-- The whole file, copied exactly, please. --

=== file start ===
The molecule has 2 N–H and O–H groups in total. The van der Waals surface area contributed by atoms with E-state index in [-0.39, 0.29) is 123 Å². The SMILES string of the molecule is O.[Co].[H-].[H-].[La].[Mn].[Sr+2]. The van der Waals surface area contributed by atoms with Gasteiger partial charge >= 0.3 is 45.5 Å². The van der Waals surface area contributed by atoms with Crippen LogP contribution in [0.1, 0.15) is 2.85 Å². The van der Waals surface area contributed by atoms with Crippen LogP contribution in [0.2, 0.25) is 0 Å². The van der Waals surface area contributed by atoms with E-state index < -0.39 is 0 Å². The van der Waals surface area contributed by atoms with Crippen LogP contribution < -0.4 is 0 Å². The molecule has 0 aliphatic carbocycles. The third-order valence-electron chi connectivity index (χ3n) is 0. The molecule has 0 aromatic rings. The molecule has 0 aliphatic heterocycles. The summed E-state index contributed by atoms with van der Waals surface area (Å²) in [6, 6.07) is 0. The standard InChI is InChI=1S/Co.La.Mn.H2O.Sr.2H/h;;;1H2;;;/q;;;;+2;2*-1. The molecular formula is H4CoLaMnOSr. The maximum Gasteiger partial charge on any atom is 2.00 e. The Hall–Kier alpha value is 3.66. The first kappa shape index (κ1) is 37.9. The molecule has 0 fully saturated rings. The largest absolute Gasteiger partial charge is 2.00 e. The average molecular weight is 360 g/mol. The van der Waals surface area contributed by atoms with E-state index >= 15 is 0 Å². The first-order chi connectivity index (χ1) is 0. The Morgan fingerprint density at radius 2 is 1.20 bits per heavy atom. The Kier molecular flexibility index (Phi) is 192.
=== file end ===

The molecule has 2 N–H and O–H groups in total. The van der Waals surface area contributed by atoms with E-state index in [-0.39, 0.29) is 123 Å². The SMILES string of the molecule is O.[Co].[H-].[H-].[La].[Mn].[Sr+2]. The van der Waals surface area contributed by atoms with Gasteiger partial charge >= 0.3 is 45.5 Å². The van der Waals surface area contributed by atoms with Crippen LogP contribution in [0.1, 0.15) is 2.85 Å². The van der Waals surface area contributed by atoms with Crippen LogP contribution in [0.2, 0.25) is 0 Å². The van der Waals surface area contributed by atoms with E-state index < -0.39 is 0 Å². The van der Waals surface area contributed by atoms with Crippen LogP contribution < -0.4 is 0 Å². The molecule has 0 aliphatic carbocycles. The third-order valence-electron chi connectivity index (χ3n) is 0. The molecule has 0 aromatic rings. The molecule has 0 aliphatic heterocycles. The summed E-state index contributed by atoms with van der Waals surface area (Å²) in [6, 6.07) is 0. The standard InChI is InChI=1S/Co.La.Mn.H2O.Sr.2H/h;;;1H2;;;/q;;;;+2;2*-1. The molecular formula is H4CoLaMnOSr. The maximum Gasteiger partial charge on any atom is 2.00 e. The Hall–Kier alpha value is 3.66. The first kappa shape index (κ1) is 37.9. The molecule has 0 fully saturated rings. The largest absolute Gasteiger partial charge is 2.00 e. The average molecular weight is 360 g/mol. The van der Waals surface area contributed by atoms with E-state index >= 15 is 0 Å². The first-order chi connectivity index (χ1) is 0. The Morgan fingerprint density at radius 2 is 1.20 bits per heavy atom. The Kier molecular flexibility index (Phi) is 192.